Canada's federal government took the first steps to legalize marijuana use across the country on Thursday with the tabling of a bill to do just that. The hope is to have the drug available and legal for recreational use by July 1, 2018. The use of cannabis for medical purposes has been legal in the country since 2001 with nearly 130,000 Canadians registered as medicinal users.

Law could lead to more border arrests for drugs

The bill, as it has been introduced, will allow Canadians to carry up to 30 grams (about 1oz) of weed without facing criminal charges.

Like alcohol, there will be strict rules around the advertisement and sales of the drug, and those under the age of 18 will be unable to purchase, carry, or consume the product. Allowing children to use the drug could result in a 14-year prison term.

Because the distribution of restricted products, (such as alcohol or tobacco products,) falls under provincial jurisdiction, so the price of marijuana and where it is sold will vary throughout the country. It is widely expected that the drug will not be sold in liquor stores, but no provincial government has announced a sales plan at this point. An obvious struggle for most will be finding a balance between creating accessibility for users and ensuring the drug is kept away from kids.

A public awareness campaign will cost the federal government millions and it can be expected that border security will increase for those traveling in and out of the country. U.S. states with legalized recreational marijuana use have all seen a boost in "pot tourism", as smokers travel to the area to test out the laws, but the Canada-U.S.

border obviously has additional challenges around immigration and security. A task force formed to investigate the impact of legal marijuana recommended earlier this year that government officials develop a way to inform tourists of their rights and obligations as a measure to reduce potential border arrests. With Thursday's announcement of the bill, the government has said that tourists will not be able to bring pot across the border, even if it is legal in their home state.

Government has struggled with similar bills in the past

The debate around legal pot has existed in Canada for more than a decade and Thursday's bill is not the first time the government has tried to decriminalize the use of marijuana in the country.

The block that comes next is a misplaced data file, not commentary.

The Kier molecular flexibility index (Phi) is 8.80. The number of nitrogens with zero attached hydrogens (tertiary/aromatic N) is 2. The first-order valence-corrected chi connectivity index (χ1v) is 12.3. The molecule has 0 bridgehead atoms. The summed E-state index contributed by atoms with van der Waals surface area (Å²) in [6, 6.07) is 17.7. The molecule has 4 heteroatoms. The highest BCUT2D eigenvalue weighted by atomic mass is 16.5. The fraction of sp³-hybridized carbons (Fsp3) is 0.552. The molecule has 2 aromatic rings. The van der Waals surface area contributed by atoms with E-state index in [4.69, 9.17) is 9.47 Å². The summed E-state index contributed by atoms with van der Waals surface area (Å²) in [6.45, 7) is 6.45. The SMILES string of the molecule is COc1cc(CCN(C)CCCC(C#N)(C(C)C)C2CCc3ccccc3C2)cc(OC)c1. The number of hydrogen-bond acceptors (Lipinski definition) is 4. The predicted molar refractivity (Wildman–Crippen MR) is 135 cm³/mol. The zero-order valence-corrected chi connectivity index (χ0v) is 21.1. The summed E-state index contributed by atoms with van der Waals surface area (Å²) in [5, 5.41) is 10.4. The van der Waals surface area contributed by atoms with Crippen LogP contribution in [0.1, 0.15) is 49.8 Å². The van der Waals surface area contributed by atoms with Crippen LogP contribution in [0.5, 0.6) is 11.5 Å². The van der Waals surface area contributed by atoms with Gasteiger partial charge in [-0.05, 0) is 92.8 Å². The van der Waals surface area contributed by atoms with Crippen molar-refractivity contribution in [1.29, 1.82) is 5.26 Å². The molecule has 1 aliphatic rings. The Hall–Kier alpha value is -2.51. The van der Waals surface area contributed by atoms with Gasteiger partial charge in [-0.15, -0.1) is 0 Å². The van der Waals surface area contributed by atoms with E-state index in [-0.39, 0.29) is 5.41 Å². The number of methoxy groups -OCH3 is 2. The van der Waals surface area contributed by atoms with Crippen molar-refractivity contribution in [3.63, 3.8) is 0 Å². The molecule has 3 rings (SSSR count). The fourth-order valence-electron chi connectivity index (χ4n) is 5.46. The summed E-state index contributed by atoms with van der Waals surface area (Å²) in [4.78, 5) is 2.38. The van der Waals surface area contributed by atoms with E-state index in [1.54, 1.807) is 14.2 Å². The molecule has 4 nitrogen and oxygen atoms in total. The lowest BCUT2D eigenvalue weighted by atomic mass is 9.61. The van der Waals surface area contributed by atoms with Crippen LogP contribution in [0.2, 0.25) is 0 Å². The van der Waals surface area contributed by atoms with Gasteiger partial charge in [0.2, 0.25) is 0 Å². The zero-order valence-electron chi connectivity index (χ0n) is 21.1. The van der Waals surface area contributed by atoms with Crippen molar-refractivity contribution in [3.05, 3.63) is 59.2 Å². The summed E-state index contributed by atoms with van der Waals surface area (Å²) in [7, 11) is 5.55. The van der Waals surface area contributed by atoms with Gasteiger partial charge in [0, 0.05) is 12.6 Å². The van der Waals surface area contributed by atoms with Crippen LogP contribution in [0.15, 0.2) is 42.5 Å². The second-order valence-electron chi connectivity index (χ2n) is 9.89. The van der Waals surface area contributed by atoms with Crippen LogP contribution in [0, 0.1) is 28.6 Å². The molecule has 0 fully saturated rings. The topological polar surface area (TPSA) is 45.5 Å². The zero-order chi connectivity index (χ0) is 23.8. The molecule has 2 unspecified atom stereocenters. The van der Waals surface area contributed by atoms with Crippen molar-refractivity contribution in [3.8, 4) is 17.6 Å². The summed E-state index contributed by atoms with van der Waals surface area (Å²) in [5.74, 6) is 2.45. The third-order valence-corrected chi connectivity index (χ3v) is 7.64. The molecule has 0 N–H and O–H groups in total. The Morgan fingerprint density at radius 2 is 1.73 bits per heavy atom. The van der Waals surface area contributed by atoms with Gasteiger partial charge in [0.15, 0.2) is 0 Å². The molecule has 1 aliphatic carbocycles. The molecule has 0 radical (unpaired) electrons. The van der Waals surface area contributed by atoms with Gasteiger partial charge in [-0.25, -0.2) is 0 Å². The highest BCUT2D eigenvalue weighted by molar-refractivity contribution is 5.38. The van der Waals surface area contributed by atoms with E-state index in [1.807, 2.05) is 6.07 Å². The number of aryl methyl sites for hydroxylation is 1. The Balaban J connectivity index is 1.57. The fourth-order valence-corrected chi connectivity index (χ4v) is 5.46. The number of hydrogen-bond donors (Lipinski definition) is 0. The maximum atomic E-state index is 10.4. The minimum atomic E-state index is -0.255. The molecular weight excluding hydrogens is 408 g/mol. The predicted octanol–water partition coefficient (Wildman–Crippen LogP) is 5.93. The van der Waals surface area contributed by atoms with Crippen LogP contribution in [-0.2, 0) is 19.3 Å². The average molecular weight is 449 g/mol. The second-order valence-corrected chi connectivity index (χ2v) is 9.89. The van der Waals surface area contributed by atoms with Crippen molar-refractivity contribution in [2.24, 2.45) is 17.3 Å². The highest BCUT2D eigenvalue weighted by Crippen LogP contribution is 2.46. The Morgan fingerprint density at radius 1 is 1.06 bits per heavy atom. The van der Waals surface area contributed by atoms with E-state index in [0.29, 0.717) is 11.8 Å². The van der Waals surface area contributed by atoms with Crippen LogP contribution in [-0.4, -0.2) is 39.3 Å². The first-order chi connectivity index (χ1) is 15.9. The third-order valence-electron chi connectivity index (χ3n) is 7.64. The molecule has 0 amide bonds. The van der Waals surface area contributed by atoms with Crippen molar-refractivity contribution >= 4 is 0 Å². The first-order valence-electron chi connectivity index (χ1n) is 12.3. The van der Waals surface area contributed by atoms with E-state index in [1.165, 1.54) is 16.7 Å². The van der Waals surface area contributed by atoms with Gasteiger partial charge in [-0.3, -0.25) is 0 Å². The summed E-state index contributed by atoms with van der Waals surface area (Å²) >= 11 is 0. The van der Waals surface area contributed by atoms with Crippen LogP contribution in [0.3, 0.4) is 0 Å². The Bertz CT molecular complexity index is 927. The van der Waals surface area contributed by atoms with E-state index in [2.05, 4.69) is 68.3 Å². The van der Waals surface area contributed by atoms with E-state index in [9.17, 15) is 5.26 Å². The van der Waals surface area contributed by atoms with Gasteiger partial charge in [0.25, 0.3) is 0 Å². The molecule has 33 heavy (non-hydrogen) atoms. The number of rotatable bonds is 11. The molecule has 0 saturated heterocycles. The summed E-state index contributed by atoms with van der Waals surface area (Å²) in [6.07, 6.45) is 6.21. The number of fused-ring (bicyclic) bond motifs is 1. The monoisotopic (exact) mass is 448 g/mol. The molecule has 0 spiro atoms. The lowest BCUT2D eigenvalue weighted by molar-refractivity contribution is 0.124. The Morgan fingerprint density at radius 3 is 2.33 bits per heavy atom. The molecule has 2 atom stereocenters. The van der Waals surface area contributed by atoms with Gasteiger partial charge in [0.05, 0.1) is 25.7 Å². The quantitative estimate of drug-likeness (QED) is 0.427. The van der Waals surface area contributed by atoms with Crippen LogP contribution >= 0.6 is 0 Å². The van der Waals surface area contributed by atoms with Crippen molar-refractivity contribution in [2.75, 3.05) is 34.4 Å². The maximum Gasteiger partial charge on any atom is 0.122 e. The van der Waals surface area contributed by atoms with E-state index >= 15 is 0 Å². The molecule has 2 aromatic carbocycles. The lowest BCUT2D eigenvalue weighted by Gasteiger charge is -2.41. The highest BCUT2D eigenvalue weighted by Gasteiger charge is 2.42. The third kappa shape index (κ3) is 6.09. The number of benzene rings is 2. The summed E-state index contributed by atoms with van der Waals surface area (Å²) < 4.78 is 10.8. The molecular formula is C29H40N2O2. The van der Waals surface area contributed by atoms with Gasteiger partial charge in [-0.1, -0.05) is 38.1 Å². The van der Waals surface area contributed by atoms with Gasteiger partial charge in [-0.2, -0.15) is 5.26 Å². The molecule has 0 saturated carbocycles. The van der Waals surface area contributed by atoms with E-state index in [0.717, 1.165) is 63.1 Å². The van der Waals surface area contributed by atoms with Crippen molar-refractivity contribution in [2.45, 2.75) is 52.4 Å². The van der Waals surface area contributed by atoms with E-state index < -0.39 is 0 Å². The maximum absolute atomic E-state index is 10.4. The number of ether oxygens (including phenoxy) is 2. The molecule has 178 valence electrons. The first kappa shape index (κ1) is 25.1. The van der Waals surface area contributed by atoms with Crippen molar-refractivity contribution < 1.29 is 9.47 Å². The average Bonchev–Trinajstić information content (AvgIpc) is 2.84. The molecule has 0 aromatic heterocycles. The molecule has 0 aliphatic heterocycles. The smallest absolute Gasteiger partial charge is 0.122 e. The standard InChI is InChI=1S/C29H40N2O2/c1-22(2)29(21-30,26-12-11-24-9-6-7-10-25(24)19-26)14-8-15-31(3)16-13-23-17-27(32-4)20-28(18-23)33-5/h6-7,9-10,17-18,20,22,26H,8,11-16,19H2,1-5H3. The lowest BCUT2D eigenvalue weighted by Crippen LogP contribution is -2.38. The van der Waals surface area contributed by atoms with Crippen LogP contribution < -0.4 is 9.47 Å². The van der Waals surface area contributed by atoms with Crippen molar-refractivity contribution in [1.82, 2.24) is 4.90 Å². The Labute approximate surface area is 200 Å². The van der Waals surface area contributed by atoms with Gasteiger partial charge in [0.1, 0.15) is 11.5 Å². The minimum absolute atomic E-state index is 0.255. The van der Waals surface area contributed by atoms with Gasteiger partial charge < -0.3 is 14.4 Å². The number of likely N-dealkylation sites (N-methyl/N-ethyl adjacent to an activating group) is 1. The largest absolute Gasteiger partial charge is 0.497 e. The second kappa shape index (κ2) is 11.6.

In 2003, the government led by Liberal Jean Chretien attempted to make it legal for anyone to carry up to 15 grams (0.5oz) of marijuana, with those carrying up to 30 grams (1oz) receiving only a fine. That bill did not receive the necessary number of readings before Parliament broke for elections later that same year. News reports at the time suggested that the American Drug Enforcement Agency (DEA) had threatened to intentionally slow Canada-U.S. border crossings if the bill passed into law, which pressured the government into letting the bill die.

The Liberal government tried to pass a similar law again the following year, but was voted out of office before it could happen.

A major factor aiding the bill this time around is that every major political party in Canada supports either the legalization or decriminalization of marijuana. A recent poll by Nanos Research found 70% of Canadians are in favor of legalization for recreational use. Prime Minister Justin Trudeau even campaigned in 2015 on the promise to "legalize, regulate, and restrict" the drug, winning an overwhelming majority in office.

However, perceived public and government support does not mean it will be easy to turn the bill into law. In an effort to undercut illicit drugs sellers, the government would like to allow citizens to grow up to 4 marijuana plants per household.

That idea is opposed by the Canadian Association of Chiefs of Police who feel police resources will be strained as officers will be called upon to keep track of private plant counts.

Some of the country's 42 currently licensed marijuana producers have also raised concern about the bill, particularly around product packaging. Currently, tobacco product packaging must have a health warning covering 75% of its label and Health Canada is in the process of evaluating a "plain package" approach, which would remove all logo and branding from the remainder of the product. Legal pot producers fear the government will impose similar restrictions on their packaging, not just forcing them to redesign their existing labels, but removing the ability to market their brand effectively from the start.

The government has much to do and many questions to answer before Canada becomes one of the few nations with legalized recreational marijuana, but now that the process has officially begun, consumers have high expectations for the summer of 2018.